Game of Thrones Season 8 Premiere's Biggest Callbacks to Season 1

Game of Thrones Season 8 premiere

WARNING: The following contains spoilers for the Season 8 premiere of Game of Thrones.

HBO's Game of Thrones kicked off its eighth and final season this week with "Winterfell," which brought many of the key players together at the Stark ancestral home, in preparation for the battle against the Night King's army of the dead. Fittingly the episode also serves as a mirror of sorts to the beginnings of the hit series, which premiered eight years ago, almost to the day.

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With at least for memorable moments, Game of Thrones came full circle, emphasizing character arcs and long-running plot threads, and rewarding faithful viewers.

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In the pilot episode, "Winter is Coming," Arya Stark scurries around Winterfell, attempting to get a proper view of the arrival of King Robert Baratheon, Queen Cersei and their entourage. However, she's too short, and with all the adults blocking, she climbs horse carts and other objects for a better look.

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The Season 8 premiere shares a visual parallel, when another royal procession comes to Winterfell under vastly different circumstances. This time, an older Arya has no trouble seeing Daenerys Targaryen, Jon Snow, the Unsullied and the Dothraki make their grand entrance. She even moves aside as a child, like her years before, seeks a better vantage point.


In the pilot, a 10-year-old Bran was often found climbing towers of Winterfell, and he too was trying to sneak a peek at King Robert's arrival. Bran's mother, Catelyn, often warned him about the dangers of climbing, and in the episode's final scene, he scaled the wrong tower and caught Jaime Lannister and his twin sister, Queen Cersei, in a compromising position. The confused boy stared at them, and after a brief exchange in which it seemed Jaime would spare him, the Kingslayer pushed Bran off the ledge. He was left crippled, and began his journey to become the Three-Eyed Raven.

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"Winterfell" returns to this moment with its final sequence, as a weary Jaime arrives at the ancestral home of the Starks. He dismounts, and as he removes his hood, his eyes lock Bran, who has been waiting for "an old friend" in the courtyard.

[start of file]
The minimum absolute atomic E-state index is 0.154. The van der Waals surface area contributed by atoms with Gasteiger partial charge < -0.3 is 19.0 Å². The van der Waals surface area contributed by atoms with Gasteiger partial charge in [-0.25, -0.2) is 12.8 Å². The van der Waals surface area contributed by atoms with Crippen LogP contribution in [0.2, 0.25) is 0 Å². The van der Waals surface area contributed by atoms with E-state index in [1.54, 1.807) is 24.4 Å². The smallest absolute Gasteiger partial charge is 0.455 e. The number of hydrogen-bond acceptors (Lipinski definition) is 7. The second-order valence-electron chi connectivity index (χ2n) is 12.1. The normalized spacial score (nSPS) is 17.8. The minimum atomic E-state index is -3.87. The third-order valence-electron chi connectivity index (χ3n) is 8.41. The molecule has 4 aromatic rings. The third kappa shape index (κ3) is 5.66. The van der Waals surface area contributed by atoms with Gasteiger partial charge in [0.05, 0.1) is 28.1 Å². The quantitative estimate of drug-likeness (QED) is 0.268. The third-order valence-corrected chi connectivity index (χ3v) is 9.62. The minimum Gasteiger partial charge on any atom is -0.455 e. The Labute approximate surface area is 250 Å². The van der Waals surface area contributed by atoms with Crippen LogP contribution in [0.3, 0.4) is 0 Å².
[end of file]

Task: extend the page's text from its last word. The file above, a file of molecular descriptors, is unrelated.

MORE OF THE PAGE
Game of Thrones Season 8 premiere

The second episode of Season 1, "The Kingsroad," split the Starks apart forever. Ned went to King's Landing with Robert and Cersei, while Jon left with Uncle Benjen to join the Night's Watch. But before Jon left, he gave a gift to his favorite sibling, Arya: a thin sword that she named "Needle." He warned her to keep it close and to stick enemies with "the pointy end" as they embraced and said goodbye.

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We now the agony that followed. However, the two are reunited by Winterfell's Weirwood Tree in the Season 8 premiere. As they reconnect, Jon spots Needle and asks her how many times she's used it. "Once or twice," she replies. It's an important moment, because it mirrors their last exchange, and demonstrates how strong their bond is. And just like last time, Arya reminds him of the importance of family, with a cryptic warning about Dany.


In "The Kingsroad," just as Ned and Jon part ways, the young bastard asks whether his mother is alive or even cares about him. Ned, already burdened with his trip to King's Landing, didn't feel this was the right time and said, "The next time we'll see each other, we'll talk about your mother. I promise." As we know, Ned would never see him again.

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But while they never reunited, "Winterfell" honors Ned's promise in the Stark family crypts. As Jon tends to Ned's statue, Samwell Tarly reveals the secret the late Lord Stark kept: Jon is the son of his sister, Lyanna, and Rhaegar Targaryen.

Airing Sundays at 9 p.m. ET on HBO, Game of Thrones stars Peter Dinklage as Tyrion Lannister, Nikolaj Coster-Waldau as Jaime Lannister, Lena Headey as Cersei Lannister, Emilia Clarke as Daenerys Targaryen, Sophie Turner as Sansa Stark, Maisie Williams as Arya Stark and Kit Harington as Jon Snow.

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